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Topic Title: What is the advantage and the disadvantage of pilot cable in power system protection?
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Created On: 11 March 2014 01:58 PM
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 11 March 2014 01:58 PM
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garychan1993

Posts: 2
Joined: 11 March 2014

Hello everyone,

I am conducting a research on pilot cable fault repair as my final year project. Everyone know that power company will use pilot cable to control protection relay between two substation. What is the advantage and the disadvantage of pilot cable in power system protection? Concerning frequent pilot cable fault, what technical tool is better than using pilot cable?

Thanks,
Gary
 11 March 2014 02:18 PM
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neilmcd84

Posts: 56
Joined: 02 June 2003

Gary,

In my experience the big downside is cost of installation and difficulty locating and repairing faults when they occur - pilot cables have to be laid in expensive excavations, and there have to be big holes dug to allow them to be repaired when they fault. This all costs money.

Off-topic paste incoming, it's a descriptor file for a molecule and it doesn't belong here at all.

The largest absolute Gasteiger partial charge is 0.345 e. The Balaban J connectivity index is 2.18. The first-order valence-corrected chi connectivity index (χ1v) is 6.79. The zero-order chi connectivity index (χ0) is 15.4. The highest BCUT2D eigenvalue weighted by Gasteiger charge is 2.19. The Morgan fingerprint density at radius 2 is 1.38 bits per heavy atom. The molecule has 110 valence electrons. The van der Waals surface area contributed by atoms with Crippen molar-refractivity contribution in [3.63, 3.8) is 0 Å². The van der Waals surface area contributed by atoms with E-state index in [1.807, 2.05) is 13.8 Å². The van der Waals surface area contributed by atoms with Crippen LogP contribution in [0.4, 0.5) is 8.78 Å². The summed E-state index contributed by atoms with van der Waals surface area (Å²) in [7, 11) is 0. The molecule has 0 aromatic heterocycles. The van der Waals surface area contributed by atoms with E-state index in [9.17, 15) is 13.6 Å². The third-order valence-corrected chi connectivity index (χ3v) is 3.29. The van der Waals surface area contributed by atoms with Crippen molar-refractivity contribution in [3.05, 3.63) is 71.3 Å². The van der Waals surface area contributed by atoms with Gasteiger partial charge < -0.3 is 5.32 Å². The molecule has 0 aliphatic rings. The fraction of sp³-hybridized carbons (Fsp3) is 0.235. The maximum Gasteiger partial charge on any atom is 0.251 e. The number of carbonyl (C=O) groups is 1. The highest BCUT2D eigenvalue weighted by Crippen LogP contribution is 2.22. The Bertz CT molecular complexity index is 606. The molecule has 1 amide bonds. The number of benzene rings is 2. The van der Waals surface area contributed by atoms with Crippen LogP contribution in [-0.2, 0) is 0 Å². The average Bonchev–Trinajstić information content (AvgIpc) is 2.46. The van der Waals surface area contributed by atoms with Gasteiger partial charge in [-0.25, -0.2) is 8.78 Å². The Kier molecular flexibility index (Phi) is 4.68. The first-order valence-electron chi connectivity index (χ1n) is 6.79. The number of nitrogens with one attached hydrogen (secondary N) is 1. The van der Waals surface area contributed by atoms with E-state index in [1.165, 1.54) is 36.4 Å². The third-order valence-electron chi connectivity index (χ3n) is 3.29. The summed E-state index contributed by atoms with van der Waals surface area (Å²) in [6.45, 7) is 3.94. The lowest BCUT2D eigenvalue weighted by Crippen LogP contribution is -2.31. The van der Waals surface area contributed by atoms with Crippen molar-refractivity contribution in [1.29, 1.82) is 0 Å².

On the plus side, historically the alternative to pilot cables at 33kV was a pretty brutal solution - the fault thrower. This 'communicated' between the Primary s/s and the GSP by forcing an earth fault onto the system. For example if an internal transformer fault was identified, the relay at the primary would tell the fault thrower to close, connecting one phase (usually red) to earth. The GSP saw this earth fault and the CB at the GSP would open. This has the obvious downside of stressing all apparatus, generating the need for post-fault maintenance of the CB at the GSP etc. The pilot cable - although more expensive to install - avoided these issues.
Someone might come along that can give statistics on the reliability of a pilot cable compared to modern alternatives eg radio wave - type technologies.
 11 March 2014 03:27 PM
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ArthurHall

Posts: 737
Joined: 25 July 2008

I agree with every thing Neil says. Some pilot cables were strung on wood pole lines so were a bit easier to repair but just as hard to locate. Rented circuits from BT were also popular for a while but are almost obsolete now as BT use so many fibre circuits. Transmission circuits used voice frequency on the power lines but the cost of line traps insulated to transmission voltage was high.